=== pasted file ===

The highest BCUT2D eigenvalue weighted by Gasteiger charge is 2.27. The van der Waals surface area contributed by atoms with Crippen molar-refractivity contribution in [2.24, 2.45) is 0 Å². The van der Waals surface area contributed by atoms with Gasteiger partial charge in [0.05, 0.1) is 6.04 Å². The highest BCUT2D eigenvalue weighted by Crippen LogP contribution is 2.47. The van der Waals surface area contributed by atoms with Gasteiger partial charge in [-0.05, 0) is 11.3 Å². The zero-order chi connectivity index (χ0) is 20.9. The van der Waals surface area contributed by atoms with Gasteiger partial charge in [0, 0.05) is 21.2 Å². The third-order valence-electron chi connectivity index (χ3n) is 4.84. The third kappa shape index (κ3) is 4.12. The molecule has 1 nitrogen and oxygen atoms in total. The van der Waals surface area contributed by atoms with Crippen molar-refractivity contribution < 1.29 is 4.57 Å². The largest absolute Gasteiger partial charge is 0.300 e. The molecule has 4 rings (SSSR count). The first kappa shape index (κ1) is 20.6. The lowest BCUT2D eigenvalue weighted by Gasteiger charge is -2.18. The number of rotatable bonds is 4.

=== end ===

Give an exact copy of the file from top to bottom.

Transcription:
The highest BCUT2D eigenvalue weighted by Gasteiger charge is 2.27. The van der Waals surface area contributed by atoms with Crippen molar-refractivity contribution in [2.24, 2.45) is 0 Å². The van der Waals surface area contributed by atoms with Gasteiger partial charge in [0.05, 0.1) is 6.04 Å². The highest BCUT2D eigenvalue weighted by Crippen LogP contribution is 2.47. The van der Waals surface area contributed by atoms with Gasteiger partial charge in [-0.05, 0) is 11.3 Å². The zero-order chi connectivity index (χ0) is 20.9. The van der Waals surface area contributed by atoms with Gasteiger partial charge in [0, 0.05) is 21.2 Å². The third-order valence-electron chi connectivity index (χ3n) is 4.84. The third kappa shape index (κ3) is 4.12. The molecule has 1 nitrogen and oxygen atoms in total. The van der Waals surface area contributed by atoms with Crippen molar-refractivity contribution < 1.29 is 4.57 Å². The largest absolute Gasteiger partial charge is 0.300 e. The molecule has 4 rings (SSSR count). The first kappa shape index (κ1) is 20.6. The lowest BCUT2D eigenvalue weighted by Gasteiger charge is -2.18. The number of rotatable bonds is 4.